Majors: French, Global Studies, International Business
Spice up your life, living a globally focused life
Without a doubt the most valuable lessons I learned in my college career in my life thus far have been because I studied abroad and have been committed to living a globally focused life. What even is a globally focused life? It’s about connecting yourself to the outside world; being a part of it and having it become a part of you. It’s especially crucial as being globally engaged is a mission of the university, a huge resume builder and will most definitely change your outlook as a person.
How can you make these international experiences happen?
As someone who didn’t travel (minus Canada) until I was sophomore at WMU I know it can be a financial strain. If you make it a priority and plan it doesn’t have to be. As college is an investment in your future study abroad can be as well. Planning in advance and seeing what’s possible for you! A semester isn’t for everyone, but my semester was even less expensive than a semester at WMU. Look at your options in terms of lengths and locations of programs as they will affect the cost. There’s really never a better time to take advantage of scholarships because WMU and so many future employers want you to have that incredible experience under your belt before you even graduate.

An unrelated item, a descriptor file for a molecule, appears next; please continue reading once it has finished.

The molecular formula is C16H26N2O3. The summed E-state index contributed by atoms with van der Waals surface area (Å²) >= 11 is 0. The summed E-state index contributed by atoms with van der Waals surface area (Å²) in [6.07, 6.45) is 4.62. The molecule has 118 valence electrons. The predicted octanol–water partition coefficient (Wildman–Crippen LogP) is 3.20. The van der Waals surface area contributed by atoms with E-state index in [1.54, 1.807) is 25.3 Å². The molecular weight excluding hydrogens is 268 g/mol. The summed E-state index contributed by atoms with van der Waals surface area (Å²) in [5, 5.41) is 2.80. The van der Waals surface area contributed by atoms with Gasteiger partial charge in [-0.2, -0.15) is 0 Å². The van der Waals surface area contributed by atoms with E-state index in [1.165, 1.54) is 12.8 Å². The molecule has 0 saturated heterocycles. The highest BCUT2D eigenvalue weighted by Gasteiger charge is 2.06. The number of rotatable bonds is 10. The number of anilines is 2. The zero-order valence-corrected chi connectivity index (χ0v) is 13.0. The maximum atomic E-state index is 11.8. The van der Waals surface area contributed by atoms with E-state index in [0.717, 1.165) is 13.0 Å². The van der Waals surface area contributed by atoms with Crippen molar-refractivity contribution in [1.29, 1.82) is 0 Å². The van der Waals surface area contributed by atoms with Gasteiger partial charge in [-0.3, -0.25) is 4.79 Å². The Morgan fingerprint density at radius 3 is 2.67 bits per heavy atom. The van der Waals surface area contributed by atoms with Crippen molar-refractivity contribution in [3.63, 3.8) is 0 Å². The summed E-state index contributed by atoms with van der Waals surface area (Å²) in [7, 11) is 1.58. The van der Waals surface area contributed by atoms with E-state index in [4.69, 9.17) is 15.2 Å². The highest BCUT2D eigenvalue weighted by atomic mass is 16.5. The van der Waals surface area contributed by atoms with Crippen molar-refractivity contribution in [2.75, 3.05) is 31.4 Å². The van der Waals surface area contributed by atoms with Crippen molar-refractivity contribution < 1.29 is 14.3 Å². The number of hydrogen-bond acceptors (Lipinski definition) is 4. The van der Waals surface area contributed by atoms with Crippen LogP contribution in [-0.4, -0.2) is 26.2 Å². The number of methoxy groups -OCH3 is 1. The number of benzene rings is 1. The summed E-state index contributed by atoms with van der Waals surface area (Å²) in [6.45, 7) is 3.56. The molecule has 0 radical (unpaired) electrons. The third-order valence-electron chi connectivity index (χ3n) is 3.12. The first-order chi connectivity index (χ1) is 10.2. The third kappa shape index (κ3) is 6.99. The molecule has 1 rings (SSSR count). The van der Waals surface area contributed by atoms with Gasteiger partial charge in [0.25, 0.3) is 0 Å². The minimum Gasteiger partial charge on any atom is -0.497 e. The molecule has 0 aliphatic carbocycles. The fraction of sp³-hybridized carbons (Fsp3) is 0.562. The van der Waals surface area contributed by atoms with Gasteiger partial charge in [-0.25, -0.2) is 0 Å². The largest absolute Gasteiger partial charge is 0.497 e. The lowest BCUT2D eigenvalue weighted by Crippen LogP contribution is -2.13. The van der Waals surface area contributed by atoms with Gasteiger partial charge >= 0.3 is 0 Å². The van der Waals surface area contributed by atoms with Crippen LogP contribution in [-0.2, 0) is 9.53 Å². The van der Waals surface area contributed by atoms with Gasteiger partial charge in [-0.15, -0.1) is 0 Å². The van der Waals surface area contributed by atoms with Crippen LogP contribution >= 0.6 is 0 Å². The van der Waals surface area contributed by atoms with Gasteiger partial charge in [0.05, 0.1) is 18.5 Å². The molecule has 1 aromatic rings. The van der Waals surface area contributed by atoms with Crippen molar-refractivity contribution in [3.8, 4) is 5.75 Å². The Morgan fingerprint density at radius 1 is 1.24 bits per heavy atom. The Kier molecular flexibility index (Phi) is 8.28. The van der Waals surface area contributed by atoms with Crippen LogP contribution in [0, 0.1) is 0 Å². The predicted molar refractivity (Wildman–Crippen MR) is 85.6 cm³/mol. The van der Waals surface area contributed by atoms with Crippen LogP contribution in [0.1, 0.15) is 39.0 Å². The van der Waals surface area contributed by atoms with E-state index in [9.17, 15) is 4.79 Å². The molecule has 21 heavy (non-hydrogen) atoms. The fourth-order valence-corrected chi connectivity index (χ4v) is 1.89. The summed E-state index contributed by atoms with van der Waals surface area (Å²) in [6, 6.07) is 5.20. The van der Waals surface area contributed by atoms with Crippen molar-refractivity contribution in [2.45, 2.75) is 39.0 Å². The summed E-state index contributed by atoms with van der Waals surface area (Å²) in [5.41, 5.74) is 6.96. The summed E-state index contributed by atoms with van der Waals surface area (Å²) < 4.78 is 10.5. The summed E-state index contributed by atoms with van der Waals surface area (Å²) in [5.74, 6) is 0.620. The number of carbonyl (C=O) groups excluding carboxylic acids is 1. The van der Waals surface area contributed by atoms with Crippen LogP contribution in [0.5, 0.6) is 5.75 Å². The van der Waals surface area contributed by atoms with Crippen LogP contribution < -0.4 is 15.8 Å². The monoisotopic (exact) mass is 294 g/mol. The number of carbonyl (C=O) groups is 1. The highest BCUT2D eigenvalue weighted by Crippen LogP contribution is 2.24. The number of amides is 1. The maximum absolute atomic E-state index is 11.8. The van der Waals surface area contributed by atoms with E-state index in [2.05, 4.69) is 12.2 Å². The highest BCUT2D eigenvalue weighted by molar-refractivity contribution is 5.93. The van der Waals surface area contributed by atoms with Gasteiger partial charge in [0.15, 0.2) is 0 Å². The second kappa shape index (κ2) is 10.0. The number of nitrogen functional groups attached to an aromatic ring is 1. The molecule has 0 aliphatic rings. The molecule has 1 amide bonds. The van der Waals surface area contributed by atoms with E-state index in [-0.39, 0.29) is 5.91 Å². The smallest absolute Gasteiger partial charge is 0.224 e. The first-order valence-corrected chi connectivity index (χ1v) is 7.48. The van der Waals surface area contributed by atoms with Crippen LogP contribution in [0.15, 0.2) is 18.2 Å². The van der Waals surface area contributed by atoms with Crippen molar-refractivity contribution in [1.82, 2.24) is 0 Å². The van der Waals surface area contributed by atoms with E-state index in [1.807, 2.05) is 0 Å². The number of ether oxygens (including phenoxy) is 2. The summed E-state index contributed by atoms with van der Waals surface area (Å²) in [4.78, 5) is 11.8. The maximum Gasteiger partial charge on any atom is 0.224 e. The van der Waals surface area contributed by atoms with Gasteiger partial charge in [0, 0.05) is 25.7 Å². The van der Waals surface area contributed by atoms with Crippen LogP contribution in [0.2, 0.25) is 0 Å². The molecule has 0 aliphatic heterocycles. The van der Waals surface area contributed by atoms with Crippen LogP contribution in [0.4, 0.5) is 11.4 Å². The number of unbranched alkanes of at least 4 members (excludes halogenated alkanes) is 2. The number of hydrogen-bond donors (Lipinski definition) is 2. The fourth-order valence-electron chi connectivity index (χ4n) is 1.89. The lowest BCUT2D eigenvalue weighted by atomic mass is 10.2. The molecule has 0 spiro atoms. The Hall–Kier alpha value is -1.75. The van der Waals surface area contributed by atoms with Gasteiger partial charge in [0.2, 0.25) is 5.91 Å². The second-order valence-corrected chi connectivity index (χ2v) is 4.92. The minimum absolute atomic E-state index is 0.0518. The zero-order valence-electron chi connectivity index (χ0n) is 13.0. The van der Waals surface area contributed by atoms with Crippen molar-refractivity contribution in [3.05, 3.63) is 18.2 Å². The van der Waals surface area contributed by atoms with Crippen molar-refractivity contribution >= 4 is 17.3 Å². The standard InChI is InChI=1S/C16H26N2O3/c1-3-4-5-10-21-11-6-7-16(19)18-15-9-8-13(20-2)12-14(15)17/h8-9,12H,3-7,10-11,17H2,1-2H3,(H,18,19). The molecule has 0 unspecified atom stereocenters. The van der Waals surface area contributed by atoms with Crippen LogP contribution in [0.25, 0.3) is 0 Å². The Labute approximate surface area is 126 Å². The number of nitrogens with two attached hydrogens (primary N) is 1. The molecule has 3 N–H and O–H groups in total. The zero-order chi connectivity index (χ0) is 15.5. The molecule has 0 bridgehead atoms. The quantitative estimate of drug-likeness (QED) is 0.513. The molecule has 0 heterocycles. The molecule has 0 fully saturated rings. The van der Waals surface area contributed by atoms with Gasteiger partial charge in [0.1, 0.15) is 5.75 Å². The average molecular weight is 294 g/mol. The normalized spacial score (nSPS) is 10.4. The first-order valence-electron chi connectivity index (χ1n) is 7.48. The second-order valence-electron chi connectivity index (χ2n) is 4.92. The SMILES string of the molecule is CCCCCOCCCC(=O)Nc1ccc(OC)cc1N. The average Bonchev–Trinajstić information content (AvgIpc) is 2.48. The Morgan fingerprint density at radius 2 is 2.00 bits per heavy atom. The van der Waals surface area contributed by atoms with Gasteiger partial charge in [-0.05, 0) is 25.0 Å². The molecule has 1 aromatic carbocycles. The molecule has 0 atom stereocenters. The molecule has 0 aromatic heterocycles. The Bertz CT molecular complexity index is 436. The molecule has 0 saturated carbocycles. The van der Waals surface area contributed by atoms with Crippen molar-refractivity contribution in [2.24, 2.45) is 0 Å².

What can you do after?
It’s easy to linger on your international experiences and miss that way of life dearly. However, I think it’s important to build upon these experiences. This can mean getting involved with international students from all over-during orientation or events like international fest. You can even just talk to fellow students about your experience! The next logical step would be planning your next adventure! There are other study abroad experiences, internships and work opportunities out there. Do your comprehensive research especially in regards to what funds are out there. It took me two years after my semester abroad, but now this week I’m leaving for Montreal to do research for my senior thesis in French. All possible by a grant I received from the College of Arts and Sciences. Fingers crossed I’ll be in France in the fall as an English teaching assistant. None of that would have been possible without my study abroad experiences, French professors at WMU and my high school French teacher Suzie Martin. They encouraged me to go way out of my comfort zone and become engaged with the world.